Vinsamlegast notið þetta auðkenni þegar þið vitnið til verksins eða tengið í það: http://hdl.handle.net/1946/36582
In this essay I will explore two main concepts, that of ‘memory’ and ‘identity’, and their use in the narrative of art as well as in my own artistic practise. The first chapter will deal with the concept of memory, and is based around the question: “how do we remember things?” Here, I will underline how experiences and “facts” are passed through generations in terms of a ‘collective memory’, something on which the notions of ‘identity’ and ‘heritage’ depend. Through this analysis, I hope to show the importance of understanding the way in which the past manifests itself in the now. This will lead me to the second chapter, where the discussion will turn to exploring the concept of ‘identity’, that is the politics of how we see ourselves, and the (positive and negative) use of identity for a political cause. Here, I will look at how political systems influence the identity of the individual, from which I hope to reach a better understanding of these effects.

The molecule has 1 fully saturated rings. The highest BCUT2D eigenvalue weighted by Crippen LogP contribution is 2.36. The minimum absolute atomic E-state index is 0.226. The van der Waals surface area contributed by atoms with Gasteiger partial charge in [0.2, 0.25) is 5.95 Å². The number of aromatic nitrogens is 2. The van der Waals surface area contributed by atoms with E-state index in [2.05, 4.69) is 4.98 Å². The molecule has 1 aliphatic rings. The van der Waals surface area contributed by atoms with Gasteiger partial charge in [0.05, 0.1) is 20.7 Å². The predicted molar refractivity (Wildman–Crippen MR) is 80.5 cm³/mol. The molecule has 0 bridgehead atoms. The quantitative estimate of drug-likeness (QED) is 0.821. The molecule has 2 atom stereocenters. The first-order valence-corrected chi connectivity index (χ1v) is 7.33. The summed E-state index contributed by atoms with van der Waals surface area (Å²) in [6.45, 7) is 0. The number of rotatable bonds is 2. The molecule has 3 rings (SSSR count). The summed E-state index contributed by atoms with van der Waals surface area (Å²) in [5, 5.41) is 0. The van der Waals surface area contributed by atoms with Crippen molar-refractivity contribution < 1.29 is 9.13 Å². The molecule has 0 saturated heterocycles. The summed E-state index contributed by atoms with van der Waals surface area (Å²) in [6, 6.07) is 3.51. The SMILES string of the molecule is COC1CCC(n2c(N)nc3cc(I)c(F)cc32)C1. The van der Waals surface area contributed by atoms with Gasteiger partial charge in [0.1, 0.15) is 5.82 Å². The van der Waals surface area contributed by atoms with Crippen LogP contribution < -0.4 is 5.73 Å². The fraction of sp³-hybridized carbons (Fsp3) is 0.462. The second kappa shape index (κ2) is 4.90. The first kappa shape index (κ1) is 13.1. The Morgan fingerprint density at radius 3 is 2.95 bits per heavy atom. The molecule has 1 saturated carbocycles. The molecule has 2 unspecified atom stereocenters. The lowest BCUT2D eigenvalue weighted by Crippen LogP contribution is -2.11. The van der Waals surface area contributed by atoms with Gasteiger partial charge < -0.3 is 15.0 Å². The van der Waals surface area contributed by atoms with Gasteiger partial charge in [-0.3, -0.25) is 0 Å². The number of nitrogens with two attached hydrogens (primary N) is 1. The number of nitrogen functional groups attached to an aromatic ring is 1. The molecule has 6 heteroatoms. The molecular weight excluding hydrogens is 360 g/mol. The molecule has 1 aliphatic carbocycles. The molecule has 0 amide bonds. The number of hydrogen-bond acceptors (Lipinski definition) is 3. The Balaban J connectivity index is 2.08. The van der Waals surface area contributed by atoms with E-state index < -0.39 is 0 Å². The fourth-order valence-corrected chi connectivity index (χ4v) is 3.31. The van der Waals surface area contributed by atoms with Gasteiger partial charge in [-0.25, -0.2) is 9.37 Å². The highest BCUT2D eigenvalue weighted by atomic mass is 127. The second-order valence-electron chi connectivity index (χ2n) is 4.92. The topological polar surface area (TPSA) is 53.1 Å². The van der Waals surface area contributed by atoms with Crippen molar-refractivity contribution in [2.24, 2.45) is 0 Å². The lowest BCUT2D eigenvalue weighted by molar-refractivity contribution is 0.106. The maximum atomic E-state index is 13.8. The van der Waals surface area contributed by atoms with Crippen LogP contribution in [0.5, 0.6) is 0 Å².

As a research methodology, I have used books written about artists that my own practises relate to conceptually and aesthetically. These include books about Elin Brotherus, Pipilotti Rist, Mona Hatoum, Tracey Emin and Do Ho Suh, as well as essays written by the art historian Amelia Jones and the Italian thinker and media theorist Franco Berardi. Writings from these scholars are accompanied in this thesis by extracts from interviews with artists on Louisiana Channel web page.